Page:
With food and wine of course! I love opening up a bottle of wine and cooking dinner with my fiancé Brad. One of our favourite dishes to make is fresh pasta with dungeness crab and a rose sauce. We also both love going out and experiencing all the different culinary creations the Edmonton food scene has to offer. Life is all about balance. I have a passion for food and wine…spin helps me balance that love:)

What are some of your happiest moments? 

Winning an Alberta Film and Television Award, buying a home and getting engaged. I’m very grateful for what I have and what the future holds. 


How to Market Yourself

How to Market Yourself

How to Market Yourself 

Unfortunately, most high-paying freelance jobs aren’t listed on Craigslist. But you still need to build a pipeline of high-paying work that holds up over time. What’s a freelancer to do?

If you can understand that your career depends on making a sale, then you’re already a big step ahead of other freelancers. You’re running a business, and businesses need marketing. With the right strategy, you can start a marketing machine that saves you time and brings in more revenue.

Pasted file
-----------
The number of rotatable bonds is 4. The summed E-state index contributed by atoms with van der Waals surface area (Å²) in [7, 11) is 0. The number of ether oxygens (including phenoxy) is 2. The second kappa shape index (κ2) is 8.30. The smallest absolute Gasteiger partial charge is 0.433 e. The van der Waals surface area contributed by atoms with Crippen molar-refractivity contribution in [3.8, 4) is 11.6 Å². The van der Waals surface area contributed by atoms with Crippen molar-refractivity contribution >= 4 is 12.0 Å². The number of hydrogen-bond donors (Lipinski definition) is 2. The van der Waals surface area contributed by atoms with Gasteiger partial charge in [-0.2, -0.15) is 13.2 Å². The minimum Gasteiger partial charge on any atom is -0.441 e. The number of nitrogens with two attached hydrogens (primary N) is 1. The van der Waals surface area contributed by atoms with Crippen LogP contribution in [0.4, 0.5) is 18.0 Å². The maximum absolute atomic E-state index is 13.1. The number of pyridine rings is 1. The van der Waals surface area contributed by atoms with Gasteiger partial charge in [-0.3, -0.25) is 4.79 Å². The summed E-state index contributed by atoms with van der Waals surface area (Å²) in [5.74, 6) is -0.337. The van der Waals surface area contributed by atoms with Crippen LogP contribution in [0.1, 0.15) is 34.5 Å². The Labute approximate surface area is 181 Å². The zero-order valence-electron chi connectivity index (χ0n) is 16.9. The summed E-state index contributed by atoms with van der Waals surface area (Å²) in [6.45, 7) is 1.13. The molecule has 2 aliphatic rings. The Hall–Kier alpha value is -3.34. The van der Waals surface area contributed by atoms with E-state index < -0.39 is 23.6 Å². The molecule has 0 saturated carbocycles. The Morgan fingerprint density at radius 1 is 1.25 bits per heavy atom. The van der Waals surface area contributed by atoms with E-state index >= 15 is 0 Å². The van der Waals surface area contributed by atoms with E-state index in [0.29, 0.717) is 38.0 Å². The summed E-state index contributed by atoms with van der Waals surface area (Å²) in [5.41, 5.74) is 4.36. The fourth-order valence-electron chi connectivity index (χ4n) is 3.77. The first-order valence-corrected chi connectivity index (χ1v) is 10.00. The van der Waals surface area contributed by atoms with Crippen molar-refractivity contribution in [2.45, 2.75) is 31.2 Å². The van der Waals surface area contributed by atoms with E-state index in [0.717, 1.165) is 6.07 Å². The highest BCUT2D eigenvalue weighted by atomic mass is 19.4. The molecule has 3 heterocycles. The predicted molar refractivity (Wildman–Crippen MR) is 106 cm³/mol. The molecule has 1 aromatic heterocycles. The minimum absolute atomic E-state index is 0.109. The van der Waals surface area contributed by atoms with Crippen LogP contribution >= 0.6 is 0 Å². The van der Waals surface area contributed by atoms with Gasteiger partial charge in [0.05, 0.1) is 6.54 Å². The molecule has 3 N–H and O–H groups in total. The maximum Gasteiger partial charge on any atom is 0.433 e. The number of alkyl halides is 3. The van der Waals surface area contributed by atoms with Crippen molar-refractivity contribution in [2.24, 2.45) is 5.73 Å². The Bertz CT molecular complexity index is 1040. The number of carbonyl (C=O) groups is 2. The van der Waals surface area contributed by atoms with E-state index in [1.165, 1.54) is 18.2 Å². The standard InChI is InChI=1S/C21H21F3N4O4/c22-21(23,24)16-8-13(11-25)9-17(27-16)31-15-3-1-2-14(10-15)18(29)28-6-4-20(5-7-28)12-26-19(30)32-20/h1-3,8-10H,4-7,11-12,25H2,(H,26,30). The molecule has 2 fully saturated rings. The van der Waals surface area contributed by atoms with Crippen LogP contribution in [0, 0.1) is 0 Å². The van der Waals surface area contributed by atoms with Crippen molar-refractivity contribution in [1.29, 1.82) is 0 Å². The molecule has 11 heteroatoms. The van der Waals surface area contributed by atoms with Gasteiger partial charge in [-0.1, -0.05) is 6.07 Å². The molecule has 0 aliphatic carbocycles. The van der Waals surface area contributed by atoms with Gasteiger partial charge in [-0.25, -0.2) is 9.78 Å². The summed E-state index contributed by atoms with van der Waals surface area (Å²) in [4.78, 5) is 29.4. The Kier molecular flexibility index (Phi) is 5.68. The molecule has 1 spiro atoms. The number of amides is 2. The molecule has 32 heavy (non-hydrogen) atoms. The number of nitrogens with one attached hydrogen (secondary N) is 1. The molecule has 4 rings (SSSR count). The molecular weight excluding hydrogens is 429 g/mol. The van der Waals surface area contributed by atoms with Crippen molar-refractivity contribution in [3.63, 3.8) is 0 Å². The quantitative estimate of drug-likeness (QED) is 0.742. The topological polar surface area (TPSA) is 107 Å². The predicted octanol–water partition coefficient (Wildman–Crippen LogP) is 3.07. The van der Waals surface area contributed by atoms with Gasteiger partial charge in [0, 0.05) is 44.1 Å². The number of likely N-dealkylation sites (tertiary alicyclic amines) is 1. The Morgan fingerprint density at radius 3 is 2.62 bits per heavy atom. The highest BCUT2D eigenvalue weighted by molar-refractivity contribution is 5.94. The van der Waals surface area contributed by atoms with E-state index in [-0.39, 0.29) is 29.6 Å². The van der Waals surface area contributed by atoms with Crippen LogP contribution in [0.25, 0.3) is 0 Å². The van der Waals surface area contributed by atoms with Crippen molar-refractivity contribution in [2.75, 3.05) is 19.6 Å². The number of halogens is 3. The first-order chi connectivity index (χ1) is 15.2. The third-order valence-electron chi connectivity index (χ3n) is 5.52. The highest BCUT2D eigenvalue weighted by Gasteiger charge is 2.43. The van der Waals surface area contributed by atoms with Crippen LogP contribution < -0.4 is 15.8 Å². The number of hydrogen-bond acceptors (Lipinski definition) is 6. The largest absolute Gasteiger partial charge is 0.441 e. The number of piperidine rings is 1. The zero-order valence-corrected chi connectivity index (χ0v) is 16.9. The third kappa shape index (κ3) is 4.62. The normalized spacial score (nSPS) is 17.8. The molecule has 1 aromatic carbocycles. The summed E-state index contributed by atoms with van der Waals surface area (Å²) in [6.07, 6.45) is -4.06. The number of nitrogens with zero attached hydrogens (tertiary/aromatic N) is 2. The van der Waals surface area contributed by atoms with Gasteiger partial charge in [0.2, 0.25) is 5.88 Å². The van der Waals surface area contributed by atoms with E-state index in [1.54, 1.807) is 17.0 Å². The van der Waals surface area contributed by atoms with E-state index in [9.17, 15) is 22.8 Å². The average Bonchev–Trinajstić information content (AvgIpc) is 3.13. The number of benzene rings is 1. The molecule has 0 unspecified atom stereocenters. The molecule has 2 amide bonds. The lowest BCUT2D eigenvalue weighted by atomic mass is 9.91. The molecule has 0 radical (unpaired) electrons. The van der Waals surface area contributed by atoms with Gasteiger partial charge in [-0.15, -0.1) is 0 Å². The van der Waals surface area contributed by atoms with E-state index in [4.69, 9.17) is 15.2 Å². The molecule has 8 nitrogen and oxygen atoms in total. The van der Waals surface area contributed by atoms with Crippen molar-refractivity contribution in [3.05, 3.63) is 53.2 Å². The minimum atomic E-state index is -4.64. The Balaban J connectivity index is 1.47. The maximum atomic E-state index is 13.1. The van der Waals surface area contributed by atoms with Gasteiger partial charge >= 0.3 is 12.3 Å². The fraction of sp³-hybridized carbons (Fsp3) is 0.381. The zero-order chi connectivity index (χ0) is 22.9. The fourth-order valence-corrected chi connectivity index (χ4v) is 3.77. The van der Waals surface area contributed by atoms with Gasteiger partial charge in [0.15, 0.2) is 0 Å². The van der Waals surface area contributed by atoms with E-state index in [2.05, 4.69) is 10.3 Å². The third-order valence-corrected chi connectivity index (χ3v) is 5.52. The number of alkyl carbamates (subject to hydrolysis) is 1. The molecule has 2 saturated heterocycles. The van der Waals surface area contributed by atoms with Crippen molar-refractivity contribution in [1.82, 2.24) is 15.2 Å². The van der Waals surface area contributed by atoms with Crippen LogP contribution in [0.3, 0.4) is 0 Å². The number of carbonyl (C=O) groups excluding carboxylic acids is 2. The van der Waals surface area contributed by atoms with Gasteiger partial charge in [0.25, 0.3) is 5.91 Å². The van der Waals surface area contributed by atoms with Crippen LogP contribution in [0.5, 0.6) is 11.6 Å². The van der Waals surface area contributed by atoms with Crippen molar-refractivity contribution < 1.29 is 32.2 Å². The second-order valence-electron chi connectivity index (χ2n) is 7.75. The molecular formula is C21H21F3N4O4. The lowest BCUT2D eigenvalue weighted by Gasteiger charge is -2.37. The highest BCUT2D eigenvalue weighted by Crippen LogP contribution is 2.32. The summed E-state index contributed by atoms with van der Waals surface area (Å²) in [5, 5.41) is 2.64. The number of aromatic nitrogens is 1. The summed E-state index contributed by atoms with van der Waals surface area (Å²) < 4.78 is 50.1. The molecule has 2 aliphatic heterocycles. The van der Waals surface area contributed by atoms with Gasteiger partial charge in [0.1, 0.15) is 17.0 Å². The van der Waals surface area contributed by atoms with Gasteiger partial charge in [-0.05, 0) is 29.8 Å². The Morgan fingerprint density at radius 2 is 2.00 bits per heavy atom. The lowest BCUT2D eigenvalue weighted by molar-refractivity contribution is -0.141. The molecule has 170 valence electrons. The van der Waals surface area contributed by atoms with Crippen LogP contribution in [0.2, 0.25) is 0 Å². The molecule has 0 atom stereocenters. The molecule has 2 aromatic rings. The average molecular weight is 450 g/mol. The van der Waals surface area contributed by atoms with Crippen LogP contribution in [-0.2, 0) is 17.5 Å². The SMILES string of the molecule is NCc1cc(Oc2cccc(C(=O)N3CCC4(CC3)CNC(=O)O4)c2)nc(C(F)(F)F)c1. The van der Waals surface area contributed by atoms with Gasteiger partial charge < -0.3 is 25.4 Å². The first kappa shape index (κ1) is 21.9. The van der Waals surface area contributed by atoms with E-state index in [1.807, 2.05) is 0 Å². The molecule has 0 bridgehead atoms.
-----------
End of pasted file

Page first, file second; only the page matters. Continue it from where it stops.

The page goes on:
Reach out to potential clients and introduce yourself and your services. This can be done with a letter of introduction or an message from a mutual contact. Think of it as a pitch, but instead of pitching an article idea to a publication, you’re pitching your services.

Networks like LinkedIn and Twitter make it easier than ever to get in contact with people. But the best way to meet new clients fast is by attending networking events, local industry meetings, and conventions.

Well said!

Well said!

Embedding yourself in the industry that you want to serve is one of the savviest ways to build a business—and the only way to find out what your potential clients need. Once you know how you can help, you can spin your skills and make yourself an asset.

“Know your niche, know your community, and get ingrained in that community,” is something I always say when building a product or service.